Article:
Ben: Okay, cool. Let's talk about a few other things. You talk about boobs and using the boobs as a biofeedback device. What in the heck are you referring to when you talk about using the boobs as a biofeedback device? And by the way, I've mentioned a few times that there is information relevant to guys here. Guys I'm keeping my fingers crossed that most of you don't have boobs per say. If you do, go back and listen to the Johnny [47:22] ______ podcast, but especially the women out there, Katy, what do you mean when you say boobs is a biofeedback device?
Katy: You know the book is just a series of shorter articles that I've written off for five years on a blog, all kind of edited together and organized in the book, but this was based on research that they did on, specifically running boobs. So boobs as women, and probably a whole lot of men realize during running, move in lots of different ways, so they can move right to left, they can move up and down and then my most favorite is the punching bag motion where they can move forward and back. And so just like if you've ever been to a conference, you wear like a key tag, like a name tag around your neck when you're walking, the way that tag attached to your body moves tells you a lot about your gate, right? Like if it's swinging really heavy or if you've ever worn keys and you've heard them really loud, anything that is not attached to you tells you about the forces you create when you are moving.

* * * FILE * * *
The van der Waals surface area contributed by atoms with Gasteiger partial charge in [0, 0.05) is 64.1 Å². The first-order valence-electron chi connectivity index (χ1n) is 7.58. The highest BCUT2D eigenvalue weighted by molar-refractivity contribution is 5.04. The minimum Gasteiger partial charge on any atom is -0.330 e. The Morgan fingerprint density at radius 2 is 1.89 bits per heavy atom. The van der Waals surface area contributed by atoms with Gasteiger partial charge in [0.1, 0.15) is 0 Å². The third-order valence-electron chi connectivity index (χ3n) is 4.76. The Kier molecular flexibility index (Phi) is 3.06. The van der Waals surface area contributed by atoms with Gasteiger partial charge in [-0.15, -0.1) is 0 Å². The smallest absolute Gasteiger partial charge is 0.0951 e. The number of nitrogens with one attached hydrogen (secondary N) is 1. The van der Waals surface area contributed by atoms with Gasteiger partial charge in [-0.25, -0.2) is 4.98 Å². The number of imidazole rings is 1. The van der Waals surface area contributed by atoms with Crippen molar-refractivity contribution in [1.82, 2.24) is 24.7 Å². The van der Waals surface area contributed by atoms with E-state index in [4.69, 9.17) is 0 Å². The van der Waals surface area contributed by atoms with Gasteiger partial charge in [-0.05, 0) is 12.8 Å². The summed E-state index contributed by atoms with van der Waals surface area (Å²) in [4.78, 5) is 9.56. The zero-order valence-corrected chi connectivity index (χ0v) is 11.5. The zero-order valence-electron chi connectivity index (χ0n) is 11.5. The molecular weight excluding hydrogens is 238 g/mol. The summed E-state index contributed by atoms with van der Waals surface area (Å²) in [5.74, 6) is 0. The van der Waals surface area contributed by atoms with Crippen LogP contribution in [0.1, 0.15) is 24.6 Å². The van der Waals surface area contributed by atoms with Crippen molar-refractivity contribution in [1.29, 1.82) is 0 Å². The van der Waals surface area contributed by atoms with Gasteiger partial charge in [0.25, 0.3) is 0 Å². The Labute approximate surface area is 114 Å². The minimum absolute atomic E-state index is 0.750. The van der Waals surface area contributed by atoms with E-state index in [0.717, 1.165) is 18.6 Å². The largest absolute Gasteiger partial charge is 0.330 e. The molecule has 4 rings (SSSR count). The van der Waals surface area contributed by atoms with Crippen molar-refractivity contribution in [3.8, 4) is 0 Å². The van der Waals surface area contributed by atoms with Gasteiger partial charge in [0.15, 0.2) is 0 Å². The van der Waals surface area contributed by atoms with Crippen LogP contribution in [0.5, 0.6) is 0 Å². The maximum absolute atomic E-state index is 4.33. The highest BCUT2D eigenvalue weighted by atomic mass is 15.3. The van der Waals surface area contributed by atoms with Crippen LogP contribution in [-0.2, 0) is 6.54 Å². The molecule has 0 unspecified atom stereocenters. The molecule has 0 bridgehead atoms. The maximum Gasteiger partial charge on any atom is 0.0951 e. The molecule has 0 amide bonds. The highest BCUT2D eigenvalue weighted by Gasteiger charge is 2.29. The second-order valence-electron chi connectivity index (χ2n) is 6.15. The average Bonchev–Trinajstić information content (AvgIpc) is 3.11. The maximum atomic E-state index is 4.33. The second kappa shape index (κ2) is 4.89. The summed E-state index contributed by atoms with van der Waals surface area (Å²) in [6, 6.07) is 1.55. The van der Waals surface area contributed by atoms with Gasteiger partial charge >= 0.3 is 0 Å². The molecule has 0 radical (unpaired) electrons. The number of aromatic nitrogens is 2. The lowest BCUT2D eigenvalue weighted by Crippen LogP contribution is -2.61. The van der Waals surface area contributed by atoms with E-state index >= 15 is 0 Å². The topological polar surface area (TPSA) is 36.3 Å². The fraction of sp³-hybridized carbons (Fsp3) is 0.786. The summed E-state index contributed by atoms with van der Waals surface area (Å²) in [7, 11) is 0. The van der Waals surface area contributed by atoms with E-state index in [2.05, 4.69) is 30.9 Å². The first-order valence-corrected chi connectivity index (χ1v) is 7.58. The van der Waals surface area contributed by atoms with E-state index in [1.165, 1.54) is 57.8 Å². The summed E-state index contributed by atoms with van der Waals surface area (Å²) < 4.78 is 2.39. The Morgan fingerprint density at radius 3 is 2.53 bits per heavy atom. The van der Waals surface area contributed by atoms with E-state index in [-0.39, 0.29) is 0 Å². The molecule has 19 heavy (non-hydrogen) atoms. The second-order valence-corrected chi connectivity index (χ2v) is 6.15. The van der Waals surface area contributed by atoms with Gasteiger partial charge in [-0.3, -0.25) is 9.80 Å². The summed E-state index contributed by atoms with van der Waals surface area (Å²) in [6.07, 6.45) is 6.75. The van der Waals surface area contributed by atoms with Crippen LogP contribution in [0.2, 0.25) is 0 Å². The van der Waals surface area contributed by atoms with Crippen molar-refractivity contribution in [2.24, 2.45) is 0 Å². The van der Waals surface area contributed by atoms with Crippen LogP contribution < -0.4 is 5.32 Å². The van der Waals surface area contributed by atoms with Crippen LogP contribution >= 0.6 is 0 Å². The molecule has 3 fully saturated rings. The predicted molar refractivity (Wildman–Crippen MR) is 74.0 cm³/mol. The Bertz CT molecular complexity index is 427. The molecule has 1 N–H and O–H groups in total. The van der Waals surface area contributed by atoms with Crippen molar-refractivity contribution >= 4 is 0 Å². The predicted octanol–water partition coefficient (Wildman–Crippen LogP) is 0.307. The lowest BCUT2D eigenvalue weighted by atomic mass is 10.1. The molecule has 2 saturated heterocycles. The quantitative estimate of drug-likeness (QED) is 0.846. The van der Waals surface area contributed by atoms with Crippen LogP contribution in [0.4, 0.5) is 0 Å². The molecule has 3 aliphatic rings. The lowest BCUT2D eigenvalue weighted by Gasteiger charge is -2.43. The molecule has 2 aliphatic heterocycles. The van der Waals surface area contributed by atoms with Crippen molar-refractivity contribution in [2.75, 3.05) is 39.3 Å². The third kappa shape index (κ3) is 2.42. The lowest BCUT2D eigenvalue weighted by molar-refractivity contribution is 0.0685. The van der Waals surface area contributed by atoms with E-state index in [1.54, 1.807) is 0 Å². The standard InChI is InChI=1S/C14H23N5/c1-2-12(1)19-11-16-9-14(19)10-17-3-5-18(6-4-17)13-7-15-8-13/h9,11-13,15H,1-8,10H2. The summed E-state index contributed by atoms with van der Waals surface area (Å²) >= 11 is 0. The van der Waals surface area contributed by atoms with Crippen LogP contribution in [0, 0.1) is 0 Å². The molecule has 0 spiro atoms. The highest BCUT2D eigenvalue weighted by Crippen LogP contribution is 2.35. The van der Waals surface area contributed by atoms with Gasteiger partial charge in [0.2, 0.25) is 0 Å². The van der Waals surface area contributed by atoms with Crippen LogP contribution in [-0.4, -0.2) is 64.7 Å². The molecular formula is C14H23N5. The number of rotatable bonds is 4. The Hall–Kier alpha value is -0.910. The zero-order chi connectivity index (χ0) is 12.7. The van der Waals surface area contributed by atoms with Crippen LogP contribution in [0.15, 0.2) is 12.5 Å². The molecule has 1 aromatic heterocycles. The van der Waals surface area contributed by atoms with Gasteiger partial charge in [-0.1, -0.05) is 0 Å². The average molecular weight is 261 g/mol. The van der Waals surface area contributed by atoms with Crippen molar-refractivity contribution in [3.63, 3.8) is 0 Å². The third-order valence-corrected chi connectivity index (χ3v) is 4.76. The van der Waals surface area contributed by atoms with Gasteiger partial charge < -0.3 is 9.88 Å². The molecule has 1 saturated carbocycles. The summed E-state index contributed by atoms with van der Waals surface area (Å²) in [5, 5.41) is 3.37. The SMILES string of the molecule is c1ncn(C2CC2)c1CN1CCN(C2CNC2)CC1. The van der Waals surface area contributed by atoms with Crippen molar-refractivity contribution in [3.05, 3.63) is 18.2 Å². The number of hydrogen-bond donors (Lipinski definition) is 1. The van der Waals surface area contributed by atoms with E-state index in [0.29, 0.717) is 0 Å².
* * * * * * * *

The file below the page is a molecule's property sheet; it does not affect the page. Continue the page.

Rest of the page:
So boobs, they're attached to you at one end, but they're not really attached to you on the other end, so the way that your boobs move, especially boobs that wouldn't be contained in a bra, let you know if you favor one leg more heavily than the other, right? If you're running and you kind of land on one side, then the swing, they found in research, isn't going to be symmetrical either.
Ben: Right, gotcha.
Katy: So that's what I mean by that, it's just like the world's cheapest…
Ben: So it's just like a total way that you could put your finger on the pulse of your asymmetry?
Katy: It is, or your finger on your boob, if you will.
Ben: Yeah, finger on your boob, there we go. Okay, now how about let's jump straight from boobs to ear wax, a segue that I have not yet had on this podcast. You talk about the physics of ear wax, which kind of blew my mind. What on earth were you kind of talking about in the book?
Katy: Well you know, I think I talk a lot about just weird things, your orifices. The things coming out of your orifices, your nose hair, all these, movement transcends exercise. My big point including things like booger physics and earwax physics in the book is to help us hone into the fact that more of you moves than you realize. It's not just these 14 major muscle groups that we think about when we're training, movement is a phenomenon that's happening all the time. So how does wax get out of your ear? That is also movement, there's forces that are being created all the time, and when you can really tune into understanding that, solving health issues and improving your level of wellness. This gets so much easier because you realize that you are just a hundred-percent moving being. You know, it's like having bed bugs, and this is a total weird segue.